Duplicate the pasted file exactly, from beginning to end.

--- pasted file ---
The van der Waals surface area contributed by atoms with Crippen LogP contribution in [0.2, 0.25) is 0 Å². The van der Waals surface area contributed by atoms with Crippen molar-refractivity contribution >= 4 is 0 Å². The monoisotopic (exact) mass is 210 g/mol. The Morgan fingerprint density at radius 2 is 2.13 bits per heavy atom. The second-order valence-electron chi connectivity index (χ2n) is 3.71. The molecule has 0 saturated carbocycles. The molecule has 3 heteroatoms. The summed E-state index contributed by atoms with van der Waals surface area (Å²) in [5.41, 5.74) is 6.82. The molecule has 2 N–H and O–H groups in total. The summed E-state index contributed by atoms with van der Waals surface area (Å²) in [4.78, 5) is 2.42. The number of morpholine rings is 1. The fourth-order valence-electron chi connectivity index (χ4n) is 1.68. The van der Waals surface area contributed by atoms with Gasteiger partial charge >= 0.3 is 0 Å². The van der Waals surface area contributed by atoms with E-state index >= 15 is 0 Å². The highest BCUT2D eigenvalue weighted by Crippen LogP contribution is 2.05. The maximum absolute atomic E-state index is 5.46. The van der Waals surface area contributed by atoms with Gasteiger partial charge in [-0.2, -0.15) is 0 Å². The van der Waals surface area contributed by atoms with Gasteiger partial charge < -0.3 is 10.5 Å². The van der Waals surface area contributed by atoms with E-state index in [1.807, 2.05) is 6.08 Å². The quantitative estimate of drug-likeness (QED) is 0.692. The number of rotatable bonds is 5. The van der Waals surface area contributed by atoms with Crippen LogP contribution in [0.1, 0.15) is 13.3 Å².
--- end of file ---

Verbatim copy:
The van der Waals surface area contributed by atoms with Crippen LogP contribution in [0.2, 0.25) is 0 Å². The van der Waals surface area contributed by atoms with Crippen molar-refractivity contribution >= 4 is 0 Å². The monoisotopic (exact) mass is 210 g/mol. The Morgan fingerprint density at radius 2 is 2.13 bits per heavy atom. The second-order valence-electron chi connectivity index (χ2n) is 3.71. The molecule has 0 saturated carbocycles. The molecule has 3 heteroatoms. The summed E-state index contributed by atoms with van der Waals surface area (Å²) in [5.41, 5.74) is 6.82. The molecule has 2 N–H and O–H groups in total. The summed E-state index contributed by atoms with van der Waals surface area (Å²) in [4.78, 5) is 2.42. The number of morpholine rings is 1. The fourth-order valence-electron chi connectivity index (χ4n) is 1.68. The van der Waals surface area contributed by atoms with Gasteiger partial charge >= 0.3 is 0 Å². The van der Waals surface area contributed by atoms with E-state index >= 15 is 0 Å². The highest BCUT2D eigenvalue weighted by Crippen LogP contribution is 2.05. The maximum absolute atomic E-state index is 5.46. The van der Waals surface area contributed by atoms with Gasteiger partial charge in [-0.2, -0.15) is 0 Å². The van der Waals surface area contributed by atoms with Gasteiger partial charge < -0.3 is 10.5 Å². The van der Waals surface area contributed by atoms with E-state index in [1.807, 2.05) is 6.08 Å². The quantitative estimate of drug-likeness (QED) is 0.692. The number of rotatable bonds is 5. The van der Waals surface area contributed by atoms with Crippen LogP contribution in [0.1, 0.15) is 13.3 Å².